Ed Driscoll

'Professor Shocked, Shocked To Find Out Prominent Nazi Was An Anti-Semite'

Heh. At Patheos, Pascal-Emmanuel Gobry notes that “The chair of Germany’s Martin Heidegger Society resigned in genuine horror after some of Heidegger’s private papers were released and showed that, surprise, surprise, he was an anti-semite.”

Go figure. Or as the lunatic stage director hired by Gene Wilder and Zero Mostel’s characters in Mel Brooks’ The Producers says after perusing the script for Springtime for Hitler, “Did you know, I never knew that the Third Reich meant Germany. I mean it’s just drenched with historical goodies like that!”

Here’s more from Gobry; read the whole thing:

The immense awkwardness that is Heidegger’s Nazi affiliation is always quite a thing to behold. The simple fact of the matter is that, in terms of influence and also perhaps quality, Heidegger is a giant of 20th century philosophy, and one whose influence was felt primarily on the “Left.” The fact that a man who exercised such a tremendous influence on postmodern and progressive philosophy was also a Hitler supporter obviously raises eyebrows.

Only to those who haven’t been paying attention, or who have deliberately looked away. As I said, read the whole thing. And don’t miss the quote on relativism near the end of Gobry’s article from “Benito.”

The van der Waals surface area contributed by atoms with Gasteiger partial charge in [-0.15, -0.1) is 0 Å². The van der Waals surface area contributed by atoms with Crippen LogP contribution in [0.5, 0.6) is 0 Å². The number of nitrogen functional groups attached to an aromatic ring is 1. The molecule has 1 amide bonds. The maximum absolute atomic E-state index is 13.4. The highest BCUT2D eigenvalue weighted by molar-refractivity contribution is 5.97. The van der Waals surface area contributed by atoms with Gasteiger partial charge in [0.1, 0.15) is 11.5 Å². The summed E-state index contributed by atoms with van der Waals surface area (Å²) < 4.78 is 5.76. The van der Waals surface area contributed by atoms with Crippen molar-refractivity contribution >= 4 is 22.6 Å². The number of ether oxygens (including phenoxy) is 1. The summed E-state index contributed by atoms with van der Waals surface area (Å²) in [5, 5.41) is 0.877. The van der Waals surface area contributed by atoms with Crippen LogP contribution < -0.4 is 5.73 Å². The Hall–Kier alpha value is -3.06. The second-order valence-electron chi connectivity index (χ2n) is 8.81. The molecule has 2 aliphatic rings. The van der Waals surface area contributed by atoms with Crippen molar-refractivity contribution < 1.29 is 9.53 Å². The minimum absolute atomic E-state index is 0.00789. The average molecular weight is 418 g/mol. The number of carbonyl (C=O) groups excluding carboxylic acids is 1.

Update:Education: 2010: U. Topia: Liberals envision a perfect world, and it looks a lot like campus,” Jonah Goldberg wrote in a 2010 issue of National Review:

There’s a certain kind of elite student who takes himself very, very seriously. Raised on a suite of educational TV shows and books that insist he is the most special person in the world — studies confirm that Generation Y is the most egocentric and self-regarding generation in our history — he is away from home for the first time, enjoying his first experience of freedom from his parents. Those same parents are paying for his education, which he considers his birthright. Shelter is provided for him. Janitors and maids clean up after him. Security guards protect him. Cooks shop for him and prepare his food. The health center provides him medical care and condoms aplenty. Administrators slave away at finding new ways for him to have fun in his free time. He drinks with abandon when he wants to, and the consequences of his bacchanalia are usually somewhere between mild and nonexistent. Sex is as abundant as it is varied. If he does not espouse any noticeably conservative or Christian attitudes, his every utterance in the classroom is celebrated as a “valuable perspective.” All that is demanded of him is that he pursue his interests and, perhaps, “find himself” along the way. His ethical training amounts to a prohibition on bruising the overripe self-esteem of another person, particularly a person in good standing with the Coalition of the Oppressed (blacks, Latinos, Muslims, women, gays, lesbians, transsexuals, et al.). Such offenses are dubbed hate crimes and are punished in a style perfected in Lenin’s utopia: through the politicized psychiatry known as “sensitivity training.”

Heidegger would approve, of course. But then, he was the modern campus’s inspiration.